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Budget: two perspectives
For the past three years at least, Fredericksburg budget public hearings have mainly been attended by nonprofit executive directors, either asking the City Council members for more money or thanking them for the money they’ve been granted.
Even in years when the city has proposed raising taxes, these hearings do not typically include lots of homeowners, schools advocates or employee advocacy groups. In other places where I have covered budgets, these constituencies are a constant presence at budget public hearings.
I would expect that this year’s hearing would be a little more boisterous, since the cuts proposed to the schools funding, nonprofit funding and employee pay are much more drastic than in any year in the past, and the real estate tax rate could go up as much as 5 cents.
But if that doesn’t happen, I did find interesting that the only two comments at the bottom of today’s story express two very different perspectives on the budget.
FredTalk user "poohsmrs" has this to say about the proposed employee pay cut:
As an employee of over 25 years, I was disheartened to hear that the City was cutting City employees’ salaries. We have been asked to do more with less (supplies and staff) for the last year. It is tough to keep morale up when your pay and holidays are taken away. Oh, but thanks for the $10,000 one day picnic … I’d rather have my pay back. I was planning not to retire and help my agency weather this storm, but not when you take away my pay and affect my retirement benefits. Sorry, boss gotta go ….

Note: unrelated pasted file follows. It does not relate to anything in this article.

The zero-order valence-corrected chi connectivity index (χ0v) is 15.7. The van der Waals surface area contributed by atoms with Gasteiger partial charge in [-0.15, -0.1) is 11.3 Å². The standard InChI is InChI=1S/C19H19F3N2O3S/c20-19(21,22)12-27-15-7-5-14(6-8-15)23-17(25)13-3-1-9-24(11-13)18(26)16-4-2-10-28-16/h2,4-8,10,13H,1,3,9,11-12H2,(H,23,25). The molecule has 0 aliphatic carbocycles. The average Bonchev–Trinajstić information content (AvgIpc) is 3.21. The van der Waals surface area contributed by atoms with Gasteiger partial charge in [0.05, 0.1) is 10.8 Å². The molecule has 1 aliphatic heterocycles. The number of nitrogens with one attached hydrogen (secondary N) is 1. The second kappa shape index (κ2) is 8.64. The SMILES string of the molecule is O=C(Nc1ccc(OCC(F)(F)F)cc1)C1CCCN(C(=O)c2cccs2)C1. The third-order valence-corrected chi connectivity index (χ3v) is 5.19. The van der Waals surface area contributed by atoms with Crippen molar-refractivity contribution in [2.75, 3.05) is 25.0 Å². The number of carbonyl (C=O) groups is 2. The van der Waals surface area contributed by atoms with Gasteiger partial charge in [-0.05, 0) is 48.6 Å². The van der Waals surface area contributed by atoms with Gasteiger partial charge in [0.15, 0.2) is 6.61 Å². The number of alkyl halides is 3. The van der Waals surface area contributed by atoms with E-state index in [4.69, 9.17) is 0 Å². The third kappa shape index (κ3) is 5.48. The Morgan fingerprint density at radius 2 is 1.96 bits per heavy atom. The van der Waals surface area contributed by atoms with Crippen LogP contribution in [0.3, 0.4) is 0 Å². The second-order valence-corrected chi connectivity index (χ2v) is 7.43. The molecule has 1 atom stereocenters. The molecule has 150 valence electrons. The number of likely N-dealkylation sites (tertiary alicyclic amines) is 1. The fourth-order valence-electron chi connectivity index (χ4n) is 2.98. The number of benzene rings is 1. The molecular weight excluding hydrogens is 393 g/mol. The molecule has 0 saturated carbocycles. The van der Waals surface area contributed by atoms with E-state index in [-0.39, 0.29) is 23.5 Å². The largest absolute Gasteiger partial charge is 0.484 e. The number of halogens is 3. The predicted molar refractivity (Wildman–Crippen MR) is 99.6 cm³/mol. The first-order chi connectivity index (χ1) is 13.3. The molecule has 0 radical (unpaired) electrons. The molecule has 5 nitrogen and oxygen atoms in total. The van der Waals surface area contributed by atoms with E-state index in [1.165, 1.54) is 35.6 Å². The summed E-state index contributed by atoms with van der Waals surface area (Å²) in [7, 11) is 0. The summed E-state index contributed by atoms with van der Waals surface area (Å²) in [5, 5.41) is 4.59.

User "larryg," I am pretty sure, is not a city homeowner, but argues that perspective:
for most folks with mortgages, tax increases translate directly into higher monthly payments. Not sure where the $120 example came from but for those elected contemplating tax increases – perhaps a better way of judging impact would be to look at the impact of increases on the price of "affordable" homes because – in effect, what they’re also voting on – is affect the ability of new buyers to afford their first home.
And for the record, the $120 example is based on the fact that if you own a $400,000 home and the tax rate goes up three cents, as proposed, you will pay $120 more a year.